The film has been referenced in reviews to Lord of the Flies. I see that in terms of the natural formation of hierarchies within groups. But it also reminded of Larry Clarke’s Kids or Harmony Corrine’s Gummo; the edginess and unease of observing adolescence behaving carefree, almost unhinged with no supervision. Do you mind the comparisons?
All those references are there. Totally with Gummo and Kids. You have that energy definitely. Also, I looked at the photography of Nan Goldin and Bill Henson. And of course, more war time influences such as Claire Dennis’ Beau Travail or Predator or Platoon…. And of course, Heart of Darkness and Lord of the Flies…. In fact, I had people say “wait the head on the pigs stick is just like Lord of the Flies” and I’m like “of course it is”. As if it was by accident this happened. That is essential reading for every 11-12-year-olds around the world and it’s the image on the front of the book. It’s like a pop image, like Andy Warhol’s Campbell Soup. The film has you in this otherworldly landscape and then it has something so jarring as that. The pig thing was actually born out of a real thing, what certain chiefs in guerrilla groups in Columbia do.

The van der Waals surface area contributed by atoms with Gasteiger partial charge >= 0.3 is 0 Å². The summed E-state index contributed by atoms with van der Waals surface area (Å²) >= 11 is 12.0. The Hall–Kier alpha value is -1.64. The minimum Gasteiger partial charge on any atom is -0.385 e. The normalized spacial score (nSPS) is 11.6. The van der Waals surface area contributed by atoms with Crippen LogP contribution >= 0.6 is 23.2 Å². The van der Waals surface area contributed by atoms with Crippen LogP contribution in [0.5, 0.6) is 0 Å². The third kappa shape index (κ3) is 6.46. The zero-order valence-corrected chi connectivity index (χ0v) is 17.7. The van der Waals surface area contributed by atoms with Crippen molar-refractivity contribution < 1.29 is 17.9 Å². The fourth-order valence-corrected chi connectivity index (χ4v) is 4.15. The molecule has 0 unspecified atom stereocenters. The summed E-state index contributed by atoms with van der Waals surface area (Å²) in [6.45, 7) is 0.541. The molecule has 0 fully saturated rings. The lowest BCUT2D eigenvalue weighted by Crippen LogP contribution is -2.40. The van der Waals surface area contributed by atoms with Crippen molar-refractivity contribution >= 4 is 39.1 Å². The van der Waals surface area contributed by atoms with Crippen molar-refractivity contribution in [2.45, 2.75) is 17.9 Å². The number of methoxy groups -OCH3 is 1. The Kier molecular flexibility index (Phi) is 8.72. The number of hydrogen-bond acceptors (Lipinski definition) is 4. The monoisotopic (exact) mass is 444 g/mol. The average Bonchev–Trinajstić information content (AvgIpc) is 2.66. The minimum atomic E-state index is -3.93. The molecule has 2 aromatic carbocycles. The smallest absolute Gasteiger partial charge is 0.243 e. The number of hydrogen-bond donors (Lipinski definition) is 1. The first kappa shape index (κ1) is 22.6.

The film traffics what already exists. I am not creating in a vacuum. There are iconic pieces used from other films where it be from coming-of-age genre or war genre. The idea was to look into something that was almost banal, commonplace, mundane and create something new out of it. Because I think some of those basic existential questions about us as humans are still relevant to this day. It’s not like we are done with the questions of who we are. The film ends with my question… Where do we go from here?
How long did it take to make the film?